Auditor-general to look at light rail costs

FULL STEAM AHEAD: A view from high up in the Wickham Transport Interchange earlier this year, looking east along the rail corridor. Picture: Max Mason-Hubers

FULL STEAM AHEAD: A view from high up in the Wickham Transport Interchange earlier this year, looking east along the rail corridor. Picture: Max Mason-Hubers

AFTER repeated allegations of cost blow-outs, the Audit Office of NSW has agreed to a performance audit of the Newcastle transport reforms.

The Auditor-General’s interest in Newcastle’s light rail and transport interchange has been welcomed by Greens MLC Mehreen Faruqi and Labor’s Newcastle MP Tim Crakanthorp.

Dr Faruqi made public correspondence between herself and the Auditor-General, Margaret Crawford, that showed the audit office had originally planned to audit the Newcastle spending program in 2019-20.

But after Dr Faruqi complained about the timing – saying it was little use doing it after the work was finished –  the scheduling of the audit was brought forward, and is now displayed on the audit office website as taking place in the 2017-18 year.

A description of the audit is described as “pending”.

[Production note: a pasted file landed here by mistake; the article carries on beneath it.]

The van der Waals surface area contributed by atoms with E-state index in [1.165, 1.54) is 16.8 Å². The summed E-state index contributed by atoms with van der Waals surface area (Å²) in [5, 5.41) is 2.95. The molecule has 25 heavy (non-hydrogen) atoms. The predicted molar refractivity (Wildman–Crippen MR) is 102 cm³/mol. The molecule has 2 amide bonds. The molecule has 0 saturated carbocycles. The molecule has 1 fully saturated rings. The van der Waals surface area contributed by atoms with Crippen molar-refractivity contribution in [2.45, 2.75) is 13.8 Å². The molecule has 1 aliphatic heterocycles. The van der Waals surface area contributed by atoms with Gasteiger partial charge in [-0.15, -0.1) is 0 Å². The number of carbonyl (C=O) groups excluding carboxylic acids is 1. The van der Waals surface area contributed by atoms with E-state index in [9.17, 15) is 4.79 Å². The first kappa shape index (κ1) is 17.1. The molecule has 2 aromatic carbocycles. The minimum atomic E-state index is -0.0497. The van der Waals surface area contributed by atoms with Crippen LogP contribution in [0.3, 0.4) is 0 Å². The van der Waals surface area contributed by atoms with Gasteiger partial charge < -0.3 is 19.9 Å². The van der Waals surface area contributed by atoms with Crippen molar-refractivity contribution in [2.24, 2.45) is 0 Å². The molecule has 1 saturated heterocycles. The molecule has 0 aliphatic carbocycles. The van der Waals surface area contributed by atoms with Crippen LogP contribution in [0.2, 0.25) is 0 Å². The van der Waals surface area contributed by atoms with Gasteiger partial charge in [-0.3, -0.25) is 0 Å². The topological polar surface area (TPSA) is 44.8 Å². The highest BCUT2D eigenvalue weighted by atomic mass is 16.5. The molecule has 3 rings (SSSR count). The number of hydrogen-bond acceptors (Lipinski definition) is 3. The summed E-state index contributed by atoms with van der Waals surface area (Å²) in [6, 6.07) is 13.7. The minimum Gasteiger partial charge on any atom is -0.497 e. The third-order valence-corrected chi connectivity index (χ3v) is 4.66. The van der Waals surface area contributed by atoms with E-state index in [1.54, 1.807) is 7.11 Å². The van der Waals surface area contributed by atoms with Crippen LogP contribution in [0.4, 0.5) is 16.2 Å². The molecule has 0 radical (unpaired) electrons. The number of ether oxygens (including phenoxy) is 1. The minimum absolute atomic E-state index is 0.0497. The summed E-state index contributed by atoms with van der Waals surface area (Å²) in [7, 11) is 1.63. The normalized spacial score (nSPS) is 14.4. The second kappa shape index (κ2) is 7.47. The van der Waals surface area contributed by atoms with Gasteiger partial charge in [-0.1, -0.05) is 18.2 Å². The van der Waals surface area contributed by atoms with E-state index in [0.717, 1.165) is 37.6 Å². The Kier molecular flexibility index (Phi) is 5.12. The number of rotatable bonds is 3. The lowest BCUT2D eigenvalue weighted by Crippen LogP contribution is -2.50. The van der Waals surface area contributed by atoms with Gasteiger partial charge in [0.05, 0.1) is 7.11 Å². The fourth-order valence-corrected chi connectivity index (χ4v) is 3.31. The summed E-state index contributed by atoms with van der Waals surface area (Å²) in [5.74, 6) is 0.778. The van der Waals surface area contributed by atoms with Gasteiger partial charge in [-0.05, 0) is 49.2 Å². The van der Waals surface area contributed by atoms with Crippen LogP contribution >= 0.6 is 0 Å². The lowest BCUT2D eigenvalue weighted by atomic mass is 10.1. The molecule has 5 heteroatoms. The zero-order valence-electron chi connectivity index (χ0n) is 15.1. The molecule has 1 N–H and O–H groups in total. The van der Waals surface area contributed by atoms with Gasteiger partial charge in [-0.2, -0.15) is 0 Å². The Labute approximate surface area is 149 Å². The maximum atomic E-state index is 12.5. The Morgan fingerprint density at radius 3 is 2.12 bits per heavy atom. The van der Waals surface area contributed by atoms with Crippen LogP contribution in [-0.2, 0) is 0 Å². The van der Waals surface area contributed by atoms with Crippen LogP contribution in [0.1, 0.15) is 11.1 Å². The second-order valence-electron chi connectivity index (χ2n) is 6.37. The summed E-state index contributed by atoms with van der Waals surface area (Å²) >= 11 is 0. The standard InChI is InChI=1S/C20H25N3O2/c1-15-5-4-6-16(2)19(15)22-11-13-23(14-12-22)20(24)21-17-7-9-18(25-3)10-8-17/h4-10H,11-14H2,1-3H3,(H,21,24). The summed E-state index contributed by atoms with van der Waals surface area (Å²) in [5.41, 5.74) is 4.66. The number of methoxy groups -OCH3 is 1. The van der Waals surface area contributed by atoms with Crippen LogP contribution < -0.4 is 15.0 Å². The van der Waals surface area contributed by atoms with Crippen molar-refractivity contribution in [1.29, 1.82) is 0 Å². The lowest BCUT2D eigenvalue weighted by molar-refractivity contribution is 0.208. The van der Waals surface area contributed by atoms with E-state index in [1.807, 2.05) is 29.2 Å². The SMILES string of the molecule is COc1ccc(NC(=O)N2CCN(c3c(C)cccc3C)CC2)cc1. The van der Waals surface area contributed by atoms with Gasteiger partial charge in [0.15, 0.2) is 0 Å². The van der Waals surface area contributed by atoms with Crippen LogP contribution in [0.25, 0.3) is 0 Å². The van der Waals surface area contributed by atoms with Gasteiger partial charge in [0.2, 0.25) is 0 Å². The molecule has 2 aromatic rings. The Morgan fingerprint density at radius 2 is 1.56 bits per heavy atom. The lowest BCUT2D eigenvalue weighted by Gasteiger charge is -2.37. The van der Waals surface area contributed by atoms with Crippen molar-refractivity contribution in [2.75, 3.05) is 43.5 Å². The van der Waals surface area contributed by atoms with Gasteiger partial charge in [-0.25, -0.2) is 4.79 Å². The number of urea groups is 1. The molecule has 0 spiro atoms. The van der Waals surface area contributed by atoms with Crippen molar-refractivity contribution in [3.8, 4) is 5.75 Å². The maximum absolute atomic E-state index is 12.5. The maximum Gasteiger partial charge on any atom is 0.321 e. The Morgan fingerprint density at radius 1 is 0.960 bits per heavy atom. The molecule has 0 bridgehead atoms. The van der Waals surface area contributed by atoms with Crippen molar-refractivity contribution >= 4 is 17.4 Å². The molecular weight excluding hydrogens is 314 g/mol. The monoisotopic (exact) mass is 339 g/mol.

“I am pleased to see that after a long dialogue, the NSW Auditor-General will include Newcastle light rail in its program this year,” Dr Faruqi said.

“There is a huge stink over this project. The lack of a public business case, the cost increases, the lack of a light rail master plan and the huge costs for a relatively small stretch of light rail.

“’Revitalising Newcastle’ is all about political compromises and property developers and has nothing to do with the public transport needs of Newcastle.

“What we have is over half a billion dollars spent for less than 3km of light rail. This is an absolute scandal.

“We know time after time, the Government has chosen the worst possible option for the people of Newcastle and I look forward to the Auditor-General investigating the reality of what has happened here.”

Asked to comment, Transport for NSW said it understood the investigation was taking place, and that “the timing of the audit and its scope are matters for the Auditor-General’s office”.

Funding for Revitalising Newcastle was lifted by $150 million in August, taking the total to $650 million, but the state government denied the money was to cover claimed budget over-runs.

Labor had claimed the previous month that a leaked Cabinet document revealed a blow-out of $35 million.

Mr Crakanthorp said the light rail was such a massive spending commitment that it needed the “proper oversight and accountability’ that an audit would bring.

“The taxpayers of Newcastle have been shown a complete disregard by this government,” Mr Crakanthorp said.

“We are funding Transport Minister Andrew Constance’s experiment for the city of Newcastle. The most expensive light rail route ever delivered for the most outrageous price.”

In parliament on Wednesday, Mr Crakanthorp said planning for the Newcastle project was “shambolic”, with the decision to run light rail on Hunter Street “a punt” by Mr Constance.

Newcastle Greens councillor John Mackenzie said the audit was an “important victory” that would provide “some level of transparency”.